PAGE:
So get your berry on. They really are super, we think so anyway.

Thursday, December 2, 2010

Ditch that sugar addiction

3pm sugar craving. After dinner dessert desire. Low energy sugar hit. The list goes on. Whatever your justification for having that sugary treat is, you should reconsider it. It's just not good for you.

The more sugar you eat, the more you crave; sugar gives you an initial high, and then you crash and crave more, and so on. It's a vicious cycle.

Practical tips to combat those cravings

Eat regularly to keep blood sugar levels stable. This will help to avoid feeling the need for a sugar hit.

Eat whole foods and chew well to bring out the natural flavour and sweetness of foods. Complex carbs like grains, legumes and vegetables become sweeter the more they are chewed.

Add spices like cinnamon, nutmeg and cardamom to flavour foods naturally.

Choose alternatives like fruit and treats sweetened with honey, agave, maple syrup, rice syrup, barley malt and stevia, but eat in moderation as they are still high in natural sugar.

Eat less salt as salty foods increase cravings for sugary foods.

Eat naturally sweet vegetables like sweet potato, pumpkin, carrots, and beetroot. Raw carrots have been shown to be particularly helpful with sugar cravings.

Do a detox to help your body to remember what it should be eating.

Think about why you want sugar and note if the reasons are emotional. For example, if you are in the habit of cheering yourself up with a sugary treat, try to find an alternative that makes you feel good, like taking a bath, listening to music or exercising.

Pay attention to how you feel when you don't have sugar for a few days. Notice the lift in energy and absence of blood sugar lows or 'hanger' (angry-hunger). This feeling alone should demonstrate that you are much better off without the sweet white stuff.

If you're finding it really tough to go without sugar, supplements containing chromium, manganese, zinc, and magnesium can be helpful. For very strong sugar cravings, l-glutamine can be added. 

Good luck! 

Tuesday, November 9, 2010

We're not going to sugar-coat it

There are different views on carb consumption but the jury is in when it comes to sugar. We need to moderate and choose carefully!

If you’re going to cut back on the sweet stuff (particularly the bad and ugly sugars revealed in our last blog), you’re probably wondering what your alternatives are. The big divide when it comes to sugar substitutes is artificial vs. natural.

The real baddies: artificial sweeteners
Most artificial sweeteners have been listed as safe for human consumption but scientific studies say otherwise. Some research even suggests that they make you fat! A study carried out by the University of Liverpool has revealed that artificial sweeteners stimulate sweet receptors in our intestines that in turn increase the body’s ability to absorb more sugar.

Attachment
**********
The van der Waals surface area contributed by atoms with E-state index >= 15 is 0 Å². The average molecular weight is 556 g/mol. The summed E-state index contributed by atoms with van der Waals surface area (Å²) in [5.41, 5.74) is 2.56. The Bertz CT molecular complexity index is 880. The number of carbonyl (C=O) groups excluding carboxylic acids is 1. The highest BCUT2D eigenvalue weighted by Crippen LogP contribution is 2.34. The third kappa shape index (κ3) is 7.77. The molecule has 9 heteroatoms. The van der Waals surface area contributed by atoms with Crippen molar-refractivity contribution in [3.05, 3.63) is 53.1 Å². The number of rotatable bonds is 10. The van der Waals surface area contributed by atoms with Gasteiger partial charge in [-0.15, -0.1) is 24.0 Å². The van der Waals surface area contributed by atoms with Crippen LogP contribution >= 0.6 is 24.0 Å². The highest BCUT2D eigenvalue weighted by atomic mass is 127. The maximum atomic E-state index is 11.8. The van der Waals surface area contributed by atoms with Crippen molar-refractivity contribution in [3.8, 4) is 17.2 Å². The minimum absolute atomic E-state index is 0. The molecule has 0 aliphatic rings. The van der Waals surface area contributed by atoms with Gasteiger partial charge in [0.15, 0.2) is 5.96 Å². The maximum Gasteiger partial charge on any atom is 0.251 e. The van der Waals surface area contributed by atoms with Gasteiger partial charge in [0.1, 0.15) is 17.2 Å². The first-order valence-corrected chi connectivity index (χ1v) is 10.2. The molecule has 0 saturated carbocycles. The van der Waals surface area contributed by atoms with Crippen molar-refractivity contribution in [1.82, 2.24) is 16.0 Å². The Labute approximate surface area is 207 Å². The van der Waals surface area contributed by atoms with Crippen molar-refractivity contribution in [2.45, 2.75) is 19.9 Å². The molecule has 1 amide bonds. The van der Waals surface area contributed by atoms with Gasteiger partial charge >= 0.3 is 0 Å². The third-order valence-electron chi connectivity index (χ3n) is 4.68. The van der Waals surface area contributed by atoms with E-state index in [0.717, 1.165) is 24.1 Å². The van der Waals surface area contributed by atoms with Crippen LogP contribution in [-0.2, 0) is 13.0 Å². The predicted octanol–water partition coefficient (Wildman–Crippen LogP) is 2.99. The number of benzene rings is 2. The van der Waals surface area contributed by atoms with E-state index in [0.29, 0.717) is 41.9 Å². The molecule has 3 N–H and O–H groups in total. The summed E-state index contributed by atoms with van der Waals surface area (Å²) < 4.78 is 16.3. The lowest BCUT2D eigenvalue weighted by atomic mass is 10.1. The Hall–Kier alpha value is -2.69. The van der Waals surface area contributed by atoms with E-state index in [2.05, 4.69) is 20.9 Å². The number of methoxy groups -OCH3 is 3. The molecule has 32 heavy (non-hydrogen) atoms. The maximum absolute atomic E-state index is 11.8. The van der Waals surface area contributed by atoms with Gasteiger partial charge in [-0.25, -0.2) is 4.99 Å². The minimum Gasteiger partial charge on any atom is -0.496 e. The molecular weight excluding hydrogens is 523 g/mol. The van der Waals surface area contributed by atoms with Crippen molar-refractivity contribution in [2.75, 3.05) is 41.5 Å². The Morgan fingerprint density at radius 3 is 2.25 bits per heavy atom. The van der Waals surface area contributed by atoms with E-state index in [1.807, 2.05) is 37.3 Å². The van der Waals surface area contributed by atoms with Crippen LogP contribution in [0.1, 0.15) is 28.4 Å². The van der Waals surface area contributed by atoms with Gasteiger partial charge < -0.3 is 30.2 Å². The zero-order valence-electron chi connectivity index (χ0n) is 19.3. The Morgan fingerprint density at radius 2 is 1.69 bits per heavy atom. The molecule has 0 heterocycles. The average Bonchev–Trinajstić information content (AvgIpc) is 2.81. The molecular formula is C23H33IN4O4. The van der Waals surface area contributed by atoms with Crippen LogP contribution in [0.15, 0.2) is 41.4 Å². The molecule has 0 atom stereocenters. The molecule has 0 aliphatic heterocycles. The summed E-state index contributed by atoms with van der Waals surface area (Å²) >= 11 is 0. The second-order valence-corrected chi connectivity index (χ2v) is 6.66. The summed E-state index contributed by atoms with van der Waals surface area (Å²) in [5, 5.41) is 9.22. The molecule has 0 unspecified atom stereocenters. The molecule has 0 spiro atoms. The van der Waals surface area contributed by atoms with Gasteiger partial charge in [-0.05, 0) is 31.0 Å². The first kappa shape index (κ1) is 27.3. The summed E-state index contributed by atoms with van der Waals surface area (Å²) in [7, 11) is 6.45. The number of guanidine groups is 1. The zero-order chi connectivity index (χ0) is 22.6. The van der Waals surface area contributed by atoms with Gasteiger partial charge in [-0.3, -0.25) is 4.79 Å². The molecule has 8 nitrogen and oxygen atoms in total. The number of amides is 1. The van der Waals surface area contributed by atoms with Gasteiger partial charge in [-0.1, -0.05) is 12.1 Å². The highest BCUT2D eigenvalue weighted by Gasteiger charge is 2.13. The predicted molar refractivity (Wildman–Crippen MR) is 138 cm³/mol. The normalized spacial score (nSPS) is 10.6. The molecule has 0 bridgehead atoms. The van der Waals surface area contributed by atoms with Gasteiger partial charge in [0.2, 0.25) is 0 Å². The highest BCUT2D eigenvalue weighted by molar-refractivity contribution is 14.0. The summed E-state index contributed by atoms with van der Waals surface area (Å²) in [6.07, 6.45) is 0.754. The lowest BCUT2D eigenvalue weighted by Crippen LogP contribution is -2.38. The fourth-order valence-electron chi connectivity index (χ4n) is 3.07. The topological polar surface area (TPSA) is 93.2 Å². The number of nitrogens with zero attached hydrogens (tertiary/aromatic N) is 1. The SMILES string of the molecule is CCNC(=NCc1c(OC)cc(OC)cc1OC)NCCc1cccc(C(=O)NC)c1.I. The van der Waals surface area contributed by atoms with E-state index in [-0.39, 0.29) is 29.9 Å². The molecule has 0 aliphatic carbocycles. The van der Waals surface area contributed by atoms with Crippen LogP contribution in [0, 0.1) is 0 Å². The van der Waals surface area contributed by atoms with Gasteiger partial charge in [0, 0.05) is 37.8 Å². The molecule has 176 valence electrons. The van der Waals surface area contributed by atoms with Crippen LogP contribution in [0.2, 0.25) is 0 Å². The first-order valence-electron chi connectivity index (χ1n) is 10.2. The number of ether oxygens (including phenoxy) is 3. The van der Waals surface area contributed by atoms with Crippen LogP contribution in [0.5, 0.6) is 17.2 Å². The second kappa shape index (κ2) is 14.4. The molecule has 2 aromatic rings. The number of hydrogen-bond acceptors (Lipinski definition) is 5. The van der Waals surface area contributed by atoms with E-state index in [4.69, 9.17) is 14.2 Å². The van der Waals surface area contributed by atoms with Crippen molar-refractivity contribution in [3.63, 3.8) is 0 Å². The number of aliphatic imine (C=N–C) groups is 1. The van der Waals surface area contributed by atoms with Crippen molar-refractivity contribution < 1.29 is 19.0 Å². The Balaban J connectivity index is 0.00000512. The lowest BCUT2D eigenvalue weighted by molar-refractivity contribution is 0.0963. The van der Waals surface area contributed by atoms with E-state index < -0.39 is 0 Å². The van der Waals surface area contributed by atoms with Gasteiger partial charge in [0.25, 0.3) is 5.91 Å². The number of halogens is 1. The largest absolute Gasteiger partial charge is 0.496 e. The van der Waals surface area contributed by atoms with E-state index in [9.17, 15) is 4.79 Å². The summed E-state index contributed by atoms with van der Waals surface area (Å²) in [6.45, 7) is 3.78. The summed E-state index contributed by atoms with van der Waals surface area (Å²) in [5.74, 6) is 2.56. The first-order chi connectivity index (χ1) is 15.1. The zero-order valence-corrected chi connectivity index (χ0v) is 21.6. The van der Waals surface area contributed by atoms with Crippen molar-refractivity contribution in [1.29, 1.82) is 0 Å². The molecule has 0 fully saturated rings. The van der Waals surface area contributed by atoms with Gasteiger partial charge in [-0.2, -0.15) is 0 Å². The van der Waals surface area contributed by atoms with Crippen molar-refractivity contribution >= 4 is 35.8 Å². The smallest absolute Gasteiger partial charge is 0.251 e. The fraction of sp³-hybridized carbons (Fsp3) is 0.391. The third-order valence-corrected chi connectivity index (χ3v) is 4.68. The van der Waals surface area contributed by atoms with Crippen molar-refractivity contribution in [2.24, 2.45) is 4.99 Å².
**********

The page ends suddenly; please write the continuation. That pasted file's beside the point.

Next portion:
But what other side effects are we facing? Let’s take a closer look at two of the artificial substitutes listed as ‘safe’ for human consumption:

Acesulfame-K (Sunette and Sweet One) is found in diet drinks, lollies, diet yoghurts and baked goods, and is 200 times sweeter than sugar. Studies have linked it to cancer in rats; we can’t say for sure what its long-term effect will be on humans.

Aspartame (NutraSweet and Equal) is found in diet soft drinks, low calorie or sugar-free foods, and even some vitamins. In 1995, the FDA listed 92 adverse Aspartame symptoms, including headaches, memory loss, seizures, cancer and coma. It contains phenylalanine, which is dangerous for people with PKU (phenylketonuria).

Other artificial sweeteners include: neotame, saccharin and sucralose.
We’re not saying you should avoid them at all costs, but you definitely need to cut back on these baddies. If consumed in large quantities, their health risks are too significant to overlook. And anyway, in our humble opinion, natural is always better.

Natural alternatives
Here are some of nature’s answers to the sugar controversy:

Agave nectar (or syrup) is a favourite of the Aztecs in Mexico. This natural sugar alternative is made from the sap of the Agave Tequilana plant, and has a low glycemic index (GI).

Barley malt syrup is made by malting barley grains to produce maltose. It is about half as sweet as conventional sugar and has a malty flavour. The sugars in barley malt syrup are broken down slowly by the body and it is therefore a low GI food.

Coconut palm sugar is a favourite in Southeast Asia and India. The flower nectars are boiled into a syrup, dried, then ground to produce a crumbly sugar that's organic, unbleached, nutrient rich (B vitamins, minerals and amino acids) and low GI. Palms grow in sustainable eco-systems that support the natural habitat.

Maple syrup is a mineral-rich, lower kilojoule natural sweetener derived from maple tree sap. A wide range of imitation syrups exist, often containing no actual maple syrup – wherever possible, go for pure organic maple syrup.

Organic honey is a raw, unprocessed sweetener derived from flower nectar that is transformed naturally by bees. Manuka honey is particularly good for you as, unlike many sugars, it does not feed candida. It also has incredible healing properties.

Pear or apple juice concentrate is created by concentrating the juice through evaporation to retain the natural sugars and minerals. The end product is roughly a third lower in kilojoules than refined sugar by weight.

Rapadura sugar (also known as muscovado sugar) is the only unrefined sweetener derived from sugar cane. The cane is squeezed, evaporated, then ground – no further refinement occurs. Rapadura sugar is chemical-free and nutrient rich.